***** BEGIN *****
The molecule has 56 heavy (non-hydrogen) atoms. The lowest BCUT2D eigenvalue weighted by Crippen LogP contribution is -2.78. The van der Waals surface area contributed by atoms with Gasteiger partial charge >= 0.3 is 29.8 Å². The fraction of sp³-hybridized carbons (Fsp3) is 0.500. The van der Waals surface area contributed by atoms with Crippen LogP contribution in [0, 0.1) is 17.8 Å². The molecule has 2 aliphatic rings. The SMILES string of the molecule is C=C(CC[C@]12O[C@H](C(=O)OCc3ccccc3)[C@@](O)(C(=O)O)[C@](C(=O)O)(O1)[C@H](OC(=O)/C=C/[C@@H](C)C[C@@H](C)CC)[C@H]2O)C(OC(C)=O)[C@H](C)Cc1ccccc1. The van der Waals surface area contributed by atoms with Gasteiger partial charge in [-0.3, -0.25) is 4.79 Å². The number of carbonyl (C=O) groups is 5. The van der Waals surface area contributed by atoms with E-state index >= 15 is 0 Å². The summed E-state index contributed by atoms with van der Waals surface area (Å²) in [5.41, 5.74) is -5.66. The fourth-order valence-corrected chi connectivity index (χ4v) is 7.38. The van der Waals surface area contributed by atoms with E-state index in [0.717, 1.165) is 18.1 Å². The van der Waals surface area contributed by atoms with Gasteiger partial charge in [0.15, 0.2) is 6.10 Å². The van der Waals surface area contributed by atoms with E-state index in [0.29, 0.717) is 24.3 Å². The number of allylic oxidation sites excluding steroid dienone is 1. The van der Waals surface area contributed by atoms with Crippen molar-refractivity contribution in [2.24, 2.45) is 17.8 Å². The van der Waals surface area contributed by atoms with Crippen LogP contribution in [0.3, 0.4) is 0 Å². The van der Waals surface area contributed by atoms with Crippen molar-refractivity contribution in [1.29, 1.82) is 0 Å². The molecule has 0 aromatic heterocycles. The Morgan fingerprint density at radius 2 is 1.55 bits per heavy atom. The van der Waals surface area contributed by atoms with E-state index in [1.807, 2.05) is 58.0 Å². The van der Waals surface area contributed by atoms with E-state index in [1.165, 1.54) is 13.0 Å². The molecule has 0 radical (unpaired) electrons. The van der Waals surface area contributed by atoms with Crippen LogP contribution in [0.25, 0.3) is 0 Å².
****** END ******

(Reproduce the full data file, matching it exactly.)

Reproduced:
The molecule has 56 heavy (non-hydrogen) atoms. The lowest BCUT2D eigenvalue weighted by Crippen LogP contribution is -2.78. The van der Waals surface area contributed by atoms with Gasteiger partial charge >= 0.3 is 29.8 Å². The fraction of sp³-hybridized carbons (Fsp3) is 0.500. The van der Waals surface area contributed by atoms with Crippen LogP contribution in [0, 0.1) is 17.8 Å². The molecule has 2 aliphatic rings. The SMILES string of the molecule is C=C(CC[C@]12O[C@H](C(=O)OCc3ccccc3)[C@@](O)(C(=O)O)[C@](C(=O)O)(O1)[C@H](OC(=O)/C=C/[C@@H](C)C[C@@H](C)CC)[C@H]2O)C(OC(C)=O)[C@H](C)Cc1ccccc1. The van der Waals surface area contributed by atoms with Gasteiger partial charge in [-0.3, -0.25) is 4.79 Å². The number of carbonyl (C=O) groups is 5. The van der Waals surface area contributed by atoms with E-state index >= 15 is 0 Å². The summed E-state index contributed by atoms with van der Waals surface area (Å²) in [5.41, 5.74) is -5.66. The fourth-order valence-corrected chi connectivity index (χ4v) is 7.38. The van der Waals surface area contributed by atoms with E-state index in [0.717, 1.165) is 18.1 Å². The van der Waals surface area contributed by atoms with Gasteiger partial charge in [0.15, 0.2) is 6.10 Å². The van der Waals surface area contributed by atoms with E-state index in [0.29, 0.717) is 24.3 Å². The number of allylic oxidation sites excluding steroid dienone is 1. The van der Waals surface area contributed by atoms with Crippen molar-refractivity contribution in [2.24, 2.45) is 17.8 Å². The van der Waals surface area contributed by atoms with Crippen LogP contribution in [0.3, 0.4) is 0 Å². The van der Waals surface area contributed by atoms with Crippen molar-refractivity contribution in [1.29, 1.82) is 0 Å². The molecule has 0 aromatic heterocycles. The Morgan fingerprint density at radius 2 is 1.55 bits per heavy atom. The van der Waals surface area contributed by atoms with E-state index in [1.807, 2.05) is 58.0 Å². The van der Waals surface area contributed by atoms with E-state index in [1.165, 1.54) is 13.0 Å². The molecule has 0 radical (unpaired) electrons. The van der Waals surface area contributed by atoms with Crippen LogP contribution in [0.25, 0.3) is 0 Å².